Analyses of discontinuations and adverse events

Thirty-eight subjects prematurely discontinued treatment, with the most common reasons of loss to follow-up (n=20), AEs (n=7), insufficient treatment response (n=6), or protocol violation (n=2). The drop-out rate was 30.2% (n=13) in the escitalopram group, 31.6% (n=12) in the desvenlafaxine group, and 32.5% (n=13) in the vortioxetine group and was not significantly different among the groups (χ2=1.656, df=2, p=0.542). No statistically significant differences were evident among the treatment groups for any reasons for discontinuation.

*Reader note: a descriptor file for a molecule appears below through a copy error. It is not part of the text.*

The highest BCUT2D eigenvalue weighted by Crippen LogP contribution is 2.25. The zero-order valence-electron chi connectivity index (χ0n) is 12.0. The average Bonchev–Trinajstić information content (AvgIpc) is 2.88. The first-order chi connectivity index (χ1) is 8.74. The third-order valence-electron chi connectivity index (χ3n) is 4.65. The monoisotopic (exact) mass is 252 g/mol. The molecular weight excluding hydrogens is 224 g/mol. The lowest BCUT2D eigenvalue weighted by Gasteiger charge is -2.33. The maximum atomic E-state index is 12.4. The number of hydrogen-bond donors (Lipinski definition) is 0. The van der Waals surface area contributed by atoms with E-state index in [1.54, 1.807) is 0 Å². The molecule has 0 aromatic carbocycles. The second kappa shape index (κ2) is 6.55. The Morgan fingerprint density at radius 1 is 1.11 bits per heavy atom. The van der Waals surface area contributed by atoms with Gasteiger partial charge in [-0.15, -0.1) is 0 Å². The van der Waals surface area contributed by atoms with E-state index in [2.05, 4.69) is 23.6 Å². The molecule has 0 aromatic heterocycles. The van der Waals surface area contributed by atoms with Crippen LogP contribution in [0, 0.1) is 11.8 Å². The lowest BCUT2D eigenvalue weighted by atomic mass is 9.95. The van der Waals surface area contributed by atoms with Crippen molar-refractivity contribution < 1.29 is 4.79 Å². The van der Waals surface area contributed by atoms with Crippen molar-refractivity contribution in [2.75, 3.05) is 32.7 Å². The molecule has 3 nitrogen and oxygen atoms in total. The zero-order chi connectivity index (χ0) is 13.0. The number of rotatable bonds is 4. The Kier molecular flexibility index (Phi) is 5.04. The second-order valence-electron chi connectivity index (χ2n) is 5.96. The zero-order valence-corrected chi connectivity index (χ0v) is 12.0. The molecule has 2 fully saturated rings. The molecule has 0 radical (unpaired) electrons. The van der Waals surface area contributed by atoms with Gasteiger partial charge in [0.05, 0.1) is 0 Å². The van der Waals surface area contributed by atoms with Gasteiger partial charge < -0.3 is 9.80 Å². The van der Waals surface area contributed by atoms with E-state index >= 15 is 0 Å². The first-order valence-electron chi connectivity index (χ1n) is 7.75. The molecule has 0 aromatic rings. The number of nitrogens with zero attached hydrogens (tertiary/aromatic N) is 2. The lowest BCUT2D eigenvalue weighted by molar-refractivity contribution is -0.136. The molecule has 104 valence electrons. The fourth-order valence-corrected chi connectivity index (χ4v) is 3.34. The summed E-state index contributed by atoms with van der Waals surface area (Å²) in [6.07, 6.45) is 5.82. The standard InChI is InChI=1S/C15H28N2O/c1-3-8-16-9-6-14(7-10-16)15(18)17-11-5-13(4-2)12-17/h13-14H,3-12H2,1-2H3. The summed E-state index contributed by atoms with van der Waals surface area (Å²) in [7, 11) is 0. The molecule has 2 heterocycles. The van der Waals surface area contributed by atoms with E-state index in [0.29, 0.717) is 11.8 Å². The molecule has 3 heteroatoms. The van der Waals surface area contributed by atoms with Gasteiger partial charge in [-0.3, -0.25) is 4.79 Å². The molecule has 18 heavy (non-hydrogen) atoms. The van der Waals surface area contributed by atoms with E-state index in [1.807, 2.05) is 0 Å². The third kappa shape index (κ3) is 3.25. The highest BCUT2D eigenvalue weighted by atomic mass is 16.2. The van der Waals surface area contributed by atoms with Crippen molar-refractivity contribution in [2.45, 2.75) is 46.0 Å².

A total of 47 patients (38.8%) reported 170 cases of AEs. The percentage of subjects who reported at least one AE during the study period was 39.2%, 43.2%, and 35.1% in the escitalopram, desvenlafaxine, and vortioxetine groups, respectively (χ2=0.815, df=2, p=0.213). The most frequently reported AEs—which were reported in at least 5% of the subjects in any of the treatment groups—were fatigue, anxiety/agitation, insomnia, dry mouth, somnolence, headache, constipation, palpitations/ tachycardia, memory impairment, nausea/vomiting, weight loss, increased sweating, dizziness, and weight gain (Table 6).
Seven subjects had AEs leading to study discontinuation: 3 (7.0%), 2 (5.3%), and 2 (5.0%) subjects in the escitalopram, desvenlafaxine, and vortioxetine groups, respectively. AEs leading to treatment discontinuation were fatigue (n=2) and agitation (n=1) in the escitalopram group, palpitations (n=1) and nausea (n=1) in the desvenlafaxine group, and fatigue (n=1) and vomiting (n=1) in the vortioxetine group.

DISCUSSION